As Prepared For Delivery:

Good morning, everyone. Thank you for joining this White House convening on equity. I’m Susan Rice, President Biden’s Domestic Policy Advisor. I have the responsibility and privilege of driving the President’s domestic policy agenda in the White House and across the federal government, from health care to economic mobility to rural and urban policy. That includes quarterbacking our efforts to advance equity and racial justice.

On President Biden’s very first day in office, he signed a historic Executive Order making equity and racial justice the business of the entire federal government. That had never been done before.
But, President Biden and Vice President Harris knew—like so many of us—that it was past time for us to live up to the ideal of equal opportunity at the core of American democracy. They also understood that equity goes to the heart of our success as a nation. When the typical Black family has just one eighth the wealth of the typical white family, that corrodes our broader economy. When at least 35 percent of Americans in rural and tribal communities lack adequate high-speed internet, that restricts growth and competitiveness well beyond rural America. We must reject a “zero sum” mentality and recognize the reality—backed up by economic research—that a rising tide really does lift all boats.

For the past 15 months, our Administration has been hard at work doing just that. We passed the landmark American Rescue Plan, advancing an equitable response to the pandemic and cutting child poverty to record lows. Through the President’s historic Bipartisan Infrastructure Law, we’re closing the digital divide, removing poisonous lead pipes, and creating good jobs in underserved communities—both rural and urban. We’re working to tackle housing discrimination. To promote environmental justice and defend the sacred right to vote.

Today, we’re taking another important step towards a more just and equitable future. When President Biden signed that Day One executive order, he directed each federal agency to develop an Equity Action Plan, identifying the often-invisible barriers that prevent their policies and programs from benefitting all Americans and coming up with ways to address those obstacles. More than 90 agencies answered that call, from every major Cabinet-level agency to smaller entities like the Export Import Bank and the National Science Foundation. This was truly a whole-of-government endeavor.

To learn more about the 300-plus concrete strategies and commitments in these Action Plans, you can visit the new website we’ve launched today, And, you’ll hear more from our panelists shortly. But, I’ll note that the thoroughness and creativity reflected in these plans are impressive. The Pentagon is leveraging its vast procurement power to narrow the racial wealth gap and support small, disadvantaged businesses. The Environmental Protection Agency is revitalizing its focus on environmental justice for disadvantaged communities, shifting its civil rights enforcement from primarily responding to complaints to proactively initiating reviews. To address the maternal mortality crisis among Black and Native women, HHS is working with states to expand Medicaid postpartum coverage for a year after childbirth—a critical period in which nearly 12 percent of postpartum deaths occur. These plans also embed equity into the day-to-day work of the federal government—from making it easier to fill out forms and navigate websites, to the work our Equitable Data Working Group is doing to use demographic data to make better policy and deliver better results for the American people.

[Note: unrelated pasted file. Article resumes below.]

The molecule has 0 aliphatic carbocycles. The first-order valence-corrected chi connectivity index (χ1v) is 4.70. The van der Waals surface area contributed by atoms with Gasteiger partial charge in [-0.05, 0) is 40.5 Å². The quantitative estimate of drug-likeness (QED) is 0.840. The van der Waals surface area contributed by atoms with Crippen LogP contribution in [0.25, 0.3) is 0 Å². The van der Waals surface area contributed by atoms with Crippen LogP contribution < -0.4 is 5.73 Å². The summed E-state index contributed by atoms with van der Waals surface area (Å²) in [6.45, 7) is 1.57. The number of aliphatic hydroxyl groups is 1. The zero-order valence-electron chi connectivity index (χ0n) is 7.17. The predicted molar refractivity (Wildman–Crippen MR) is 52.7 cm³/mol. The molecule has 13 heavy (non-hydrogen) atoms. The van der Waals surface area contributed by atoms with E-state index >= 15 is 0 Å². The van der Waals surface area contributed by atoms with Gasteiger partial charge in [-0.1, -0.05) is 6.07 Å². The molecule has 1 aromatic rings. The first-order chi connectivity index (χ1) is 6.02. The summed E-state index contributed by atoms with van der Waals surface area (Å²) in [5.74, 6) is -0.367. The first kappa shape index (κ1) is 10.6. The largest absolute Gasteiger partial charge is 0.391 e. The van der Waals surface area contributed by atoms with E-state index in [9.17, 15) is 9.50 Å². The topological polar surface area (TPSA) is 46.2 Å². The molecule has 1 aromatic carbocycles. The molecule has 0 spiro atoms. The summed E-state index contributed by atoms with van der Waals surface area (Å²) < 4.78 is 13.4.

Collectively, these Equity Action Plans will grow federal investment and support in communities that have been locked out of opportunity for too long. Communities of color. Tribal and rural communities. LGBTQI+ communities. Communities impacted by persistent poverty. People with disabilities. Women and girls.

This is transformative work, and I want to thank the agency leaders—those with us today and those who aren’t—for prioritizing it. I’m also grateful to the many advocates and stakeholders who consulted with us and pushed us to raise our ambitions. And, I want to especially thank our team at the White House—particularly the staff at the Domestic Policy Council and Office of Management and Budget—who carefully reviewed and offered detailed guidance on nearly a hundred of these plans.

Today is a day of progress. But, we’re not resting on our laurels. As President Biden said a year ago, “We need to make equity and justice part of what we do — today, tomorrow, and every day.” The Biden-Harris Administration is going to keep doing the hard, important work. And, I have immense optimism that working together—inside and outside of government—we will bring the full promise of America closer for every American. Thank you very much.

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